That was when I formed the conclusion that a DE shave was superior to that provided by a cartridge razor. I added this to pre-existing reasons for DE shaves which include better economy and a smaller ecological burden.
Yet since I've returned to humble double-bladed cartridge razors for some shaves while traveling by air, I've had reason to question the superiority of a DE shave. It remains less costly than the disposable-cartridge alternatives and is clearly better ecologically. But a closer look at the shave-quality comparison is in order.
First some facts about my previous shaving habits with disposable razors including multi-bladed cartridge designs:
- I always shaved in a single, with-grain pass.
- For many years I had abandoned shaving soaps and shaving creams, and merely used bath soap for my cartridge shaves.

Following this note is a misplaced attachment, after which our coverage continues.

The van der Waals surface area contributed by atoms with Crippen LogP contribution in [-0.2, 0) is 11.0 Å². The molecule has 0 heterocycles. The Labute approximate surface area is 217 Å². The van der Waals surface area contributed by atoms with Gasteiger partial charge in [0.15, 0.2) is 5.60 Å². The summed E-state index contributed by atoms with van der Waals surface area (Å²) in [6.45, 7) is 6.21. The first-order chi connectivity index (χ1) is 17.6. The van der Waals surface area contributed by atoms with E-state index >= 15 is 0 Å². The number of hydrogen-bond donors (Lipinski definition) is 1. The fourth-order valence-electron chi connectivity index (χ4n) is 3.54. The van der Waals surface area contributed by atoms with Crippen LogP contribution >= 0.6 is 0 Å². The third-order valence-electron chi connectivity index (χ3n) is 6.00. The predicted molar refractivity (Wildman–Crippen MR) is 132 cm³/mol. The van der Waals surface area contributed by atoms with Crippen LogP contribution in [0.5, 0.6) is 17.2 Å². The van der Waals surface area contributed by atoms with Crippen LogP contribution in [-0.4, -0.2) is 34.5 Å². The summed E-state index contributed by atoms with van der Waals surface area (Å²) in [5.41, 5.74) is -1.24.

- The entire time preceding my DE use, I paid little to no attention to matters of shaving technique and best practices.
- Using a good-quality shave soap and resulting lather
- Making two passes with touch ups after that (first pass with grain, second pass against grain)
- My with-grain strokes were rather quick and made with the razor square to the direction of shaving stroke. (Both these techniques maximize the effect of hysteresis; that is, the effectiveness of the second blade in the cartridge being maximally affected by the cut of the first blade.)
- My against-grain strokes were made slowly and with the razor head skewed off parallel with the direction of the razor stroke. Both these techniques diminish the effect of hysteresis; the slow stroke gives the hair follicle time to retract after the cut of the first blade, and the skewed razor head effectively enlarges the distance between the blades in the cartridge. This lack of hysteresis in against-grain strokes will eliminate the additional risk of in-grown hairs, which is often attributed to cartridge razors.